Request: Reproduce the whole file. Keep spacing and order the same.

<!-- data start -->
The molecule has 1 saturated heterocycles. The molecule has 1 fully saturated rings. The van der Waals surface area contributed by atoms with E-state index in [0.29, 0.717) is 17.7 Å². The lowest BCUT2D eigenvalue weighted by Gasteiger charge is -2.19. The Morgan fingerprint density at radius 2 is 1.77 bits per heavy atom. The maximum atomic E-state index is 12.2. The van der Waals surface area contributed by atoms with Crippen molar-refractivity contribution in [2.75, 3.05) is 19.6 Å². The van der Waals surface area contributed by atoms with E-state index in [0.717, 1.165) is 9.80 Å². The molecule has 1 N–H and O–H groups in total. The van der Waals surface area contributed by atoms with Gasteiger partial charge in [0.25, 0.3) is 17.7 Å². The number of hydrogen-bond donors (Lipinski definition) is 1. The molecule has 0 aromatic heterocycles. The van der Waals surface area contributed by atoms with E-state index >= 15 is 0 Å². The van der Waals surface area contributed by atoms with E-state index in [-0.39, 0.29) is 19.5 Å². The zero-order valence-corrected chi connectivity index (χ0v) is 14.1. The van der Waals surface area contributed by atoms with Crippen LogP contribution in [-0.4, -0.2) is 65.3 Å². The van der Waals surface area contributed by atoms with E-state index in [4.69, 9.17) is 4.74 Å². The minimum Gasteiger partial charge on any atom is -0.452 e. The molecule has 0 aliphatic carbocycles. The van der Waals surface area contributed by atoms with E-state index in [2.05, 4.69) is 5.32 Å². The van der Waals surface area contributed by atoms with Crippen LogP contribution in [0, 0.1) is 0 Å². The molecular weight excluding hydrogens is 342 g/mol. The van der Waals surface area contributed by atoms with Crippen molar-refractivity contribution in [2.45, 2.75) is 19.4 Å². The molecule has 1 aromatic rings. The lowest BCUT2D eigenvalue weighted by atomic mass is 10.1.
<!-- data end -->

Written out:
The molecule has 1 saturated heterocycles. The molecule has 1 fully saturated rings. The van der Waals surface area contributed by atoms with E-state index in [0.29, 0.717) is 17.7 Å². The lowest BCUT2D eigenvalue weighted by Gasteiger charge is -2.19. The Morgan fingerprint density at radius 2 is 1.77 bits per heavy atom. The maximum atomic E-state index is 12.2. The van der Waals surface area contributed by atoms with Crippen molar-refractivity contribution in [2.75, 3.05) is 19.6 Å². The van der Waals surface area contributed by atoms with E-state index in [0.717, 1.165) is 9.80 Å². The molecule has 1 N–H and O–H groups in total. The van der Waals surface area contributed by atoms with Gasteiger partial charge in [0.25, 0.3) is 17.7 Å². The number of hydrogen-bond donors (Lipinski definition) is 1. The molecule has 0 aromatic heterocycles. The van der Waals surface area contributed by atoms with E-state index >= 15 is 0 Å². The van der Waals surface area contributed by atoms with E-state index in [-0.39, 0.29) is 19.5 Å². The zero-order valence-corrected chi connectivity index (χ0v) is 14.1. The van der Waals surface area contributed by atoms with Crippen LogP contribution in [-0.4, -0.2) is 65.3 Å². The van der Waals surface area contributed by atoms with E-state index in [4.69, 9.17) is 4.74 Å². The minimum Gasteiger partial charge on any atom is -0.452 e. The molecule has 0 aliphatic carbocycles. The van der Waals surface area contributed by atoms with E-state index in [2.05, 4.69) is 5.32 Å². The van der Waals surface area contributed by atoms with Crippen LogP contribution in [0, 0.1) is 0 Å². The molecular weight excluding hydrogens is 342 g/mol. The van der Waals surface area contributed by atoms with Crippen molar-refractivity contribution in [2.45, 2.75) is 19.4 Å². The molecule has 1 aromatic rings. The lowest BCUT2D eigenvalue weighted by atomic mass is 10.1.